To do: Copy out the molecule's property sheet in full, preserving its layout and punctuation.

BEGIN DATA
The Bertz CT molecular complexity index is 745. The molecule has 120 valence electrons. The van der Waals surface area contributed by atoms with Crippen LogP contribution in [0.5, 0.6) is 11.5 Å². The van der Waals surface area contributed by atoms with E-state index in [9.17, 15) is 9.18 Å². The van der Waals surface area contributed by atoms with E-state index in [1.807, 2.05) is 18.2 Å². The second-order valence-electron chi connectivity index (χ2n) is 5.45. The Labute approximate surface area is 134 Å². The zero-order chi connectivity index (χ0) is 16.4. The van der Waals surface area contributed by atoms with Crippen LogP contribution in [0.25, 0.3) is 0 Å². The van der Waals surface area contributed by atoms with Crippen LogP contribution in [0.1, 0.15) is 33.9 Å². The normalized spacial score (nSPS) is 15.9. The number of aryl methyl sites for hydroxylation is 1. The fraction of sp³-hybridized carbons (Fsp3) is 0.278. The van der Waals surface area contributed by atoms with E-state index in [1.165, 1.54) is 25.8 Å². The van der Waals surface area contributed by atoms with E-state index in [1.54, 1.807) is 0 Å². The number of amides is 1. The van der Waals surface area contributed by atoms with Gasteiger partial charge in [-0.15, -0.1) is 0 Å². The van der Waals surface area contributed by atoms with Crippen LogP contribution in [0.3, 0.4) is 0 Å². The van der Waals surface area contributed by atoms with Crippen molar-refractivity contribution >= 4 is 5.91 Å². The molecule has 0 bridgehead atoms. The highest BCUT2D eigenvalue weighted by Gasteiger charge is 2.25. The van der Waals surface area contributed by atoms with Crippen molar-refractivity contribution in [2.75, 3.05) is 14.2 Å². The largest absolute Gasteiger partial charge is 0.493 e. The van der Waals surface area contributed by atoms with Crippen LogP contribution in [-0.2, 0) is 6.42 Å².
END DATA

The Bertz CT molecular complexity index is 745. The molecule has 120 valence electrons. The van der Waals surface area contributed by atoms with Crippen LogP contribution in [0.5, 0.6) is 11.5 Å². The van der Waals surface area contributed by atoms with E-state index in [9.17, 15) is 9.18 Å². The van der Waals surface area contributed by atoms with E-state index in [1.807, 2.05) is 18.2 Å². The second-order valence-electron chi connectivity index (χ2n) is 5.45. The Labute approximate surface area is 134 Å². The zero-order chi connectivity index (χ0) is 16.4. The van der Waals surface area contributed by atoms with Crippen LogP contribution in [0.25, 0.3) is 0 Å². The van der Waals surface area contributed by atoms with Crippen LogP contribution in [0.1, 0.15) is 33.9 Å². The normalized spacial score (nSPS) is 15.9. The number of aryl methyl sites for hydroxylation is 1. The fraction of sp³-hybridized carbons (Fsp3) is 0.278. The van der Waals surface area contributed by atoms with E-state index in [1.165, 1.54) is 25.8 Å². The van der Waals surface area contributed by atoms with E-state index in [1.54, 1.807) is 0 Å². The number of amides is 1. The van der Waals surface area contributed by atoms with Gasteiger partial charge in [-0.15, -0.1) is 0 Å². The van der Waals surface area contributed by atoms with Crippen LogP contribution in [0.3, 0.4) is 0 Å². The van der Waals surface area contributed by atoms with Crippen molar-refractivity contribution >= 4 is 5.91 Å². The molecule has 0 bridgehead atoms. The highest BCUT2D eigenvalue weighted by Gasteiger charge is 2.25. The van der Waals surface area contributed by atoms with Crippen molar-refractivity contribution in [2.75, 3.05) is 14.2 Å². The largest absolute Gasteiger partial charge is 0.493 e. The van der Waals surface area contributed by atoms with Crippen LogP contribution in [-0.2, 0) is 6.42 Å².